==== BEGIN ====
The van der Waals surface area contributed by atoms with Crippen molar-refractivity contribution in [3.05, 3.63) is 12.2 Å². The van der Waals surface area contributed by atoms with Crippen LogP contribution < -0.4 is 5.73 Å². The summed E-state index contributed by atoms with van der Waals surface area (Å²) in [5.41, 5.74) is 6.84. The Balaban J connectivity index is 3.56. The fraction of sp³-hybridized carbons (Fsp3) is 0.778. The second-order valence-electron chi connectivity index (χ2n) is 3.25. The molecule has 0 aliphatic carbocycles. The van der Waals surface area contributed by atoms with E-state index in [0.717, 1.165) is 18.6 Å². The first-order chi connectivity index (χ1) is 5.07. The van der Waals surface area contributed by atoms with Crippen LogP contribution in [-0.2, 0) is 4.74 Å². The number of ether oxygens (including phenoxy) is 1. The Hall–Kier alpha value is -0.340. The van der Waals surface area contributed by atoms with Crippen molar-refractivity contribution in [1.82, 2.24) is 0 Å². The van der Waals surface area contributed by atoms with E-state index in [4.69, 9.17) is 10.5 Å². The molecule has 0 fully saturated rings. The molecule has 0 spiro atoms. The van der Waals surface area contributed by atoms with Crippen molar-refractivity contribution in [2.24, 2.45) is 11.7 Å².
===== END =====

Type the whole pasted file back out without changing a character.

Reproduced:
The van der Waals surface area contributed by atoms with Crippen molar-refractivity contribution in [3.05, 3.63) is 12.2 Å². The van der Waals surface area contributed by atoms with Crippen LogP contribution < -0.4 is 5.73 Å². The summed E-state index contributed by atoms with van der Waals surface area (Å²) in [5.41, 5.74) is 6.84. The Balaban J connectivity index is 3.56. The fraction of sp³-hybridized carbons (Fsp3) is 0.778. The second-order valence-electron chi connectivity index (χ2n) is 3.25. The molecule has 0 aliphatic carbocycles. The van der Waals surface area contributed by atoms with E-state index in [0.717, 1.165) is 18.6 Å². The first-order chi connectivity index (χ1) is 5.07. The van der Waals surface area contributed by atoms with Crippen LogP contribution in [-0.2, 0) is 4.74 Å². The number of ether oxygens (including phenoxy) is 1. The Hall–Kier alpha value is -0.340. The van der Waals surface area contributed by atoms with Crippen molar-refractivity contribution in [1.82, 2.24) is 0 Å². The van der Waals surface area contributed by atoms with E-state index in [4.69, 9.17) is 10.5 Å². The molecule has 0 fully saturated rings. The molecule has 0 spiro atoms. The van der Waals surface area contributed by atoms with Crippen molar-refractivity contribution in [2.24, 2.45) is 11.7 Å².